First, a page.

During the 13 weeks I spent training with the NAZ Elite professional running team in Flagstaff last summer, I did a few workouts with Sarah Crouch, not a member of the team but an accomplished pro with a 2:32 marathon on her resume. During a couple of these sessions, it was apparent to both of us that Sarah was working harder (i.e., suffering more) than I was, which seemed odd to me because my goal was to run 2:39 at the Chicago Marathon, whereas Sarah hoped to run 10 minutes faster. Any knowledgeable observer of these workouts who knew nothing about Sarah’s and my respective backgrounds and ambitions would have predicted that I would beat her in Chicago, but in fact she beat me by 63 seconds, and would have finished even farther ahead of me if she hadn’t run the first half in 1:16:00 and then cratered.

Afterward, I couldn’t help but wonder: Is Sarah just plain tougher than I am? Is it possible that she is able to do more with similar physical capacity because she is able to run harder and push closer to her limit? Although I like to think of myself as one tough sonofabitch on the racecourse, I couldn’t dismiss this hypothesis, in part because I had no better explanation and in part because I’ve seen a good deal of evidence that elite endurance athletes are exceptionally tough mentally. Indeed, their next-level toughness is one of the reasons they’re elite.

Some of this evidence is scientific. In a fascinating 1981 paper published in the British Medical Journal, Stirling University psychologists Karel Gisbers and Vivien Scott reported finding that pain tolerance was higher in elite swimmers than in club swimmers and higher in club swimmers than in noncompetitive swimmers. More recently, a team of researchers that included my friend Samuele Marcora found that professional road cyclists scored significantly higher than recreational cyclists on a test of inhibitory control, or the ability to resist immediate temptations (such as the desire to slow down or stop to avoid the suffering of hard exercise) in favor of staying focused on a long-term goal (such as getting to the finish line in the least amount of time possible).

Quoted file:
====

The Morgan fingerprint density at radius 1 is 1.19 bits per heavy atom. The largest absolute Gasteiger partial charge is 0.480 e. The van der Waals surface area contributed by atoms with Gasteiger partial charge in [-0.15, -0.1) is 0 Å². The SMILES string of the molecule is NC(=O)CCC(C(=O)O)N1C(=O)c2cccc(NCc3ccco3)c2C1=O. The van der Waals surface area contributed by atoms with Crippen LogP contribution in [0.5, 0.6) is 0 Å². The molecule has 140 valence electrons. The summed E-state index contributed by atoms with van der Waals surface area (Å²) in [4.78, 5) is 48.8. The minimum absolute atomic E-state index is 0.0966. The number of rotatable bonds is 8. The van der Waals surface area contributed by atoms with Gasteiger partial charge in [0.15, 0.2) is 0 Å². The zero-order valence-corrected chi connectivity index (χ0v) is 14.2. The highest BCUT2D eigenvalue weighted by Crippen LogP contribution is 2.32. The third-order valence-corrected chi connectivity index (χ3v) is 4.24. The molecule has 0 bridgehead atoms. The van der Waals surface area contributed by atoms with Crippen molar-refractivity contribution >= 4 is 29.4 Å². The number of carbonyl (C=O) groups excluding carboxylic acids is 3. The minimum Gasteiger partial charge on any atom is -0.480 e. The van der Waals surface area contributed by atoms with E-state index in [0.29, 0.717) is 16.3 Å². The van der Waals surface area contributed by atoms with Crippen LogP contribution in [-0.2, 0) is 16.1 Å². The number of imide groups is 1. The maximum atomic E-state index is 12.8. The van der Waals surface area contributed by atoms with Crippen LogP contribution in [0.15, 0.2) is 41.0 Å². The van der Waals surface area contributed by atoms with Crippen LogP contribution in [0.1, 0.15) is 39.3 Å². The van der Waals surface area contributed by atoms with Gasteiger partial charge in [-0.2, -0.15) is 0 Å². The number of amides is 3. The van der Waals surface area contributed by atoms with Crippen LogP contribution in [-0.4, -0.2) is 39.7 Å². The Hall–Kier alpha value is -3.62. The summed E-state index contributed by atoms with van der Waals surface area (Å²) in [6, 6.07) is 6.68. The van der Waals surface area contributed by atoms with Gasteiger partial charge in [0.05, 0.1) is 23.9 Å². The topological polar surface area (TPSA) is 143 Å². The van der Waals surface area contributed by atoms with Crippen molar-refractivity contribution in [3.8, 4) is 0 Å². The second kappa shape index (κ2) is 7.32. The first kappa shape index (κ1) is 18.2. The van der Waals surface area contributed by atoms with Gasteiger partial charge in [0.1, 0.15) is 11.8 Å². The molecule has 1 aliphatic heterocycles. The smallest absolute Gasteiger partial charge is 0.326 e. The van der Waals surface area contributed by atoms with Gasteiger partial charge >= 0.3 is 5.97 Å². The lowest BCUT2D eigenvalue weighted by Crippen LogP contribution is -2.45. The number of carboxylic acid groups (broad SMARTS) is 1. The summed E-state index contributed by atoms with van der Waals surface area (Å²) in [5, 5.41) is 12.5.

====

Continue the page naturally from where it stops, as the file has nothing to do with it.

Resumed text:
Other evidence of the superior mental toughness of elite endurance athletes is anecdotal. If you spend a lot of time interacting with both elite and nonelite endurance athletes, as I have done, you notice a clear difference in how the two groups (with some individual exceptions, of course) view the pain that their sport inflicts. Elite athletes tend to embrace the pain, or at least accept it. As NAZ Elite member Scott Fauble said in the documentary film 183.4, “I can put myself super deep into this well [of pain]. This is something I’ve known from a young age I was good at. As I’ve kept exploring deeper and deeper for longer and longer periods of time, I’ve just found more and more space there to be myself and live. That is a place where I am at home.”

By contrast, recreational endurance athletes tend to fear and resist pain. For them it is a problem to be avoided, wished away, and at most tolerated, but only up to a point, whereas for the elites it is information and an integral part of the racing (and training) experience. The title of this article is taken from a famous quote from Percy Cerutty, a legendary Australian running coach from the mid-20th century, who often harangued his athletes with the phrase, “Faster, it’s only pain!” as he stood trackside watching them suffer.

If you want to be as mentally tough as the elites, your first step is to recognize the deep truth hidden in Cerutty’s directive. Pain is not proof that you can’t go faster, nor evidence that you’ve reached your physical limit. It’s an illusion. You can go faster. All you have to do is try, and accept the extra pain that comes with it.

These ideas are explored in depth in Alex Hutchinson’s new book Endure, which I haven’t read yet but is next on my list. Based on the extensive writing Alex has already done on this subject, though, I do not hesitate to encourage you to check it out. I’ll share some thoughts about it in this space after I’ve gone through it.